WOMEN ARTISTS FROM WARMUN

PEGGY PATRICK OAM | BETTY CARRINGTON | LORRAINE DAYLIGHT NANCY NODEA | JANE TINMARIE-YALUNGA

10 FEBRUARY - 6 MARCH 2016

From the remote East Kimberley region of Western Australia comes the art of five senior Gija artists whose lives have been driven by the need to put cross-cultural communication and education into practice through art. The exhibition has been curated by the Nancy Sever Gallery and the Warmun Art Centre in Western Australia where the artists live and work.  
What connects these artists is an encyclopaedic knowledge of Gija Country, their skills as expert cross-cultural communicators and educators, and the desire to share their art within their own community and with audiences beyond.   

The paintings in this exhibition are simultaneously geographical, historical and biographical. Country is mapped with ochre to illustrate the present and the past: the artists’ personal lives and those of their ancestors. They present a rich tapestry of narratives that reveal the contemporaneity of the Ngarranggarni (Dreaming) amidst the currents of colonisation.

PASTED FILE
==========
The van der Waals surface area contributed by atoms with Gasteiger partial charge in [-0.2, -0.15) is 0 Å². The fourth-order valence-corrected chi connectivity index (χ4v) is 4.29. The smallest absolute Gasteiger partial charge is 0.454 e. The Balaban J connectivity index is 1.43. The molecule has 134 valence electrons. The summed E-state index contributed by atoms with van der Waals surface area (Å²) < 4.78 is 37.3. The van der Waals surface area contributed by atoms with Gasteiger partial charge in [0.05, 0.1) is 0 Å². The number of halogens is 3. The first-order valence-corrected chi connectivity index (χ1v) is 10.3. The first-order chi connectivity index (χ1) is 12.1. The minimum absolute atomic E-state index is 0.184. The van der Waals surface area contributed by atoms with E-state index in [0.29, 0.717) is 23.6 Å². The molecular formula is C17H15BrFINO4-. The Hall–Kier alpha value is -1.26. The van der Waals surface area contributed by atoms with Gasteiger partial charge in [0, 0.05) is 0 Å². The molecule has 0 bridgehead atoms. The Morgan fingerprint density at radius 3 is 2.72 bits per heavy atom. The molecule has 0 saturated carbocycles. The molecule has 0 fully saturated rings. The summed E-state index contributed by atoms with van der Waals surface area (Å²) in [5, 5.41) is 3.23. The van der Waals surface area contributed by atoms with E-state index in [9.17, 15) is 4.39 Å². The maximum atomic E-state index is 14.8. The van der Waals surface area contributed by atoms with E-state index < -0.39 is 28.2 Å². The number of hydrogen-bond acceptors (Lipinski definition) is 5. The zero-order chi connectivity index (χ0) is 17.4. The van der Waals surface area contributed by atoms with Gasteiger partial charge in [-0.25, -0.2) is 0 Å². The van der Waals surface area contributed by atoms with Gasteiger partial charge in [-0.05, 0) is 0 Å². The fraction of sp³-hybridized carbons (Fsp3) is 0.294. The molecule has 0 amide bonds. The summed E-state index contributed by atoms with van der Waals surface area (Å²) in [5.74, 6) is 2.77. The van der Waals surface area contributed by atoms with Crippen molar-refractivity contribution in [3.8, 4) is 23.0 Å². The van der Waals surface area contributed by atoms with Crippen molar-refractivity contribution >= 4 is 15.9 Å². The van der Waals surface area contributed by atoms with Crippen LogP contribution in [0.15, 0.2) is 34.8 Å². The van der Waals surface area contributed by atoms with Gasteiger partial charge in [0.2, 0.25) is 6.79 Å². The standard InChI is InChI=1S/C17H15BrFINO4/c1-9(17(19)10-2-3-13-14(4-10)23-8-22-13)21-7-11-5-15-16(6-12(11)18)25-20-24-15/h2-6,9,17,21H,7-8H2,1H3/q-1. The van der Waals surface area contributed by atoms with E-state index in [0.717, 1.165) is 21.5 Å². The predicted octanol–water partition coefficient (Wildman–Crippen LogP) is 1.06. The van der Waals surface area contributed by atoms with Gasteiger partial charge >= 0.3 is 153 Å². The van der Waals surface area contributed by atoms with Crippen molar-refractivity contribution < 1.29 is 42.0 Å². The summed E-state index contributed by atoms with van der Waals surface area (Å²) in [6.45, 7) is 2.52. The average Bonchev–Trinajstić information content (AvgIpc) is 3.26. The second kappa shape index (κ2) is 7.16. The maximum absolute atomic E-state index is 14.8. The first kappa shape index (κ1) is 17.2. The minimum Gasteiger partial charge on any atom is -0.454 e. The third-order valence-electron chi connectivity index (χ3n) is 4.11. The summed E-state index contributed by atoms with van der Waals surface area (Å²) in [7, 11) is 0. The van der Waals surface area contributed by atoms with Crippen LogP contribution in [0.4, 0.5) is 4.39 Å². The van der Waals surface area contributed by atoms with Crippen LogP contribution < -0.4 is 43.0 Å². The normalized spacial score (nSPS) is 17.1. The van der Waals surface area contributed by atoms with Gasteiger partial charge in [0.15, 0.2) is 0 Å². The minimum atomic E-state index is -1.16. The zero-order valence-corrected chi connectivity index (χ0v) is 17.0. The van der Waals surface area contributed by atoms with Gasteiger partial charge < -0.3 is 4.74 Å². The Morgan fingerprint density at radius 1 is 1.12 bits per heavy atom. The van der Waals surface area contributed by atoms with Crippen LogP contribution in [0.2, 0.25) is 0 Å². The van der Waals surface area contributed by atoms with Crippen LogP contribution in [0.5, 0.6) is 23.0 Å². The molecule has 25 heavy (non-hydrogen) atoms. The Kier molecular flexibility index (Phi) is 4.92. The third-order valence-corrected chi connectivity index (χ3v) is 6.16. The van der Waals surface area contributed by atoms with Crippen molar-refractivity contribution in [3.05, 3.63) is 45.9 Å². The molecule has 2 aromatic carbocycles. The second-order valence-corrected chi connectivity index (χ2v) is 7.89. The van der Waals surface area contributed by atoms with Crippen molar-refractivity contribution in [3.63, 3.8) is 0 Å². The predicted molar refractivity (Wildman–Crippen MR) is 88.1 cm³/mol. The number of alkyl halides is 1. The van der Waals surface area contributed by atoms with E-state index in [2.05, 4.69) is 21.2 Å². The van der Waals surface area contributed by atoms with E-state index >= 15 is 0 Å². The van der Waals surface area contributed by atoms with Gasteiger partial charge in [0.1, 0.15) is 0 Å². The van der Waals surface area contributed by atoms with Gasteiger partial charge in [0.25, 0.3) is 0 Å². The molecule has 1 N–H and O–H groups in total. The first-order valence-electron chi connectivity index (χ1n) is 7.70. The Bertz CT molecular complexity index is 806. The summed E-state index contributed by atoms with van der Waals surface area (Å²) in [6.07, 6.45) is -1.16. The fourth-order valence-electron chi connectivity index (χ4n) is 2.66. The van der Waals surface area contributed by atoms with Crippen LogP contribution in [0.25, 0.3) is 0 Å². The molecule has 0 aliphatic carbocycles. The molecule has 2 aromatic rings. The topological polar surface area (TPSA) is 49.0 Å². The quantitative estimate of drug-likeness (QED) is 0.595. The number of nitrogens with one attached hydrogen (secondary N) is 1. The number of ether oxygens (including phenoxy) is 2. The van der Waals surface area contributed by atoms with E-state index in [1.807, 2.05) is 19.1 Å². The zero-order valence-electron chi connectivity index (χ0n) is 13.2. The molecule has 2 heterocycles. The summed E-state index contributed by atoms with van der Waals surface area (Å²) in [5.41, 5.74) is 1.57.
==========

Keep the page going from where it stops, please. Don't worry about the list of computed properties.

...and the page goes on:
These artists use painting to depict places that are hard to access, practices discontinued, knowledge shared and fond memories, so that they may endure. The landscape becomes the forum for discourse derived from and located in memory.  
Natural forms and geographic locations articulate cultural histories. Features in the landscape such as hills, trees, rocks, waterholes and rivers appear as motifs, but they represent the history of the land.

Peggy Patrick, who has an Order of Australia, is a very senior law, song and culture woman with a strong exhibition and performance history. A formidable representative of the Gija people on the Kimberley Land Council, she served for nine years as the Chairperson of the Gooda Gooda Community and negotiated for Aboriginal rights in the Argyle Diamond Mine agreement.